Research Associate, Vector Production Gene Tx

Posted 20 December 2021
SalaryUp to US$0.00 per annum + DOE
LocationDel Mar
Job type Permanent
DisciplineLife Sciences
ReferenceBBBH124776_1640024075
Contact NameSam Molloy

Job description

Research Associate - Vector Production, Gene Therapy
Position Summary: We are currently recruiting for a highly motivated and independent Research Associate with molecular and cellular biology experience to join our team to help expand our research efforts and advance our programs into the clinic. Position title will be commensurate with experience. Key responsibilities of this laboratory-based position will be to enable discovery research efforts through the production and testing of AAV-based gene therapy vectors. As we are a start-up company, this position has tremendous room for growth and opportunities across multiple areas of R&D, including in vivo pharmacology, cellular and molecular biology, bioanalytics, toxicology and CMC, in addition to collaborative opportunities with external partners.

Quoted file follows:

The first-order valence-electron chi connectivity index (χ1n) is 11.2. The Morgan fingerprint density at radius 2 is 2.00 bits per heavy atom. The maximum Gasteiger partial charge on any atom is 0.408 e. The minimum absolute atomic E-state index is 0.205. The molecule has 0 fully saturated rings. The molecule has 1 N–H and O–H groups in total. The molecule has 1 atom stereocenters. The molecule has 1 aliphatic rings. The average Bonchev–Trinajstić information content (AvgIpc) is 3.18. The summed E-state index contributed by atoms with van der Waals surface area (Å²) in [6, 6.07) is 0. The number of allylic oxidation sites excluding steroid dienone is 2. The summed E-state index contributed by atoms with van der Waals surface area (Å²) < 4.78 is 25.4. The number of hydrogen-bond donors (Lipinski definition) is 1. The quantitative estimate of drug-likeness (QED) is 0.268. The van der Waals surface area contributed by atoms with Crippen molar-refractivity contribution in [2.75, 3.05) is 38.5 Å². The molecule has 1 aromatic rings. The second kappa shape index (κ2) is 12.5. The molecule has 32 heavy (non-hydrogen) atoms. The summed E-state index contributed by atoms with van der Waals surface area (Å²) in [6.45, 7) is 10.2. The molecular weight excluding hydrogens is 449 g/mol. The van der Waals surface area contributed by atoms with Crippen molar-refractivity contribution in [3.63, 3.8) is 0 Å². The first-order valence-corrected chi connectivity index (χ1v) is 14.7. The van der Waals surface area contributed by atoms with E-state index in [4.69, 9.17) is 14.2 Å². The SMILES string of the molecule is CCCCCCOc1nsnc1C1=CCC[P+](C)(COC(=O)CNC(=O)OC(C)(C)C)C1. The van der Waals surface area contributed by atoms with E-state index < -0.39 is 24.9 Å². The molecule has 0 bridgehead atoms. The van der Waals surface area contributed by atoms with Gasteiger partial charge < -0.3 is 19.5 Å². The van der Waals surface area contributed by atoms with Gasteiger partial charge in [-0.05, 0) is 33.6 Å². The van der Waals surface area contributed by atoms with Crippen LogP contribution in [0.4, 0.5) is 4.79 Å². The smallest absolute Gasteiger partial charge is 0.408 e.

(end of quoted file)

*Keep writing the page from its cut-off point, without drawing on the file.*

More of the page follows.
Key Responsibilities:

  • Develop and execute small-scale production processes for AAV vectors to be used in discovery research and analytic development
  • Perform novel and routine assays to characterize gene therapies (e.g., qPCR, western blots, DLS, and cell-based potency assays).
  • Prepare summaries of data and present internally to colleagues and management
  • Drafting SOPs, following protocols, diligently documenting experimental data in electronic lab notebooks

Desired Qualifications

  • Bachelor of Science degree in the life sciences with ~2+ years of research experience, preferably related to drug discovery. Prior industry experience is a plus.
  • Scientific background and hands on experience in biochemistry, molecular and cellular biology, including DNA cloning, transfections, cell culture, RNA/DNA/protein extraction, ddPCR/qPCR, Western and ELISA-based methods.
  • Willingness to learn new laboratory techniques is required; however, previous experience with AAV-based gene therapies preferred.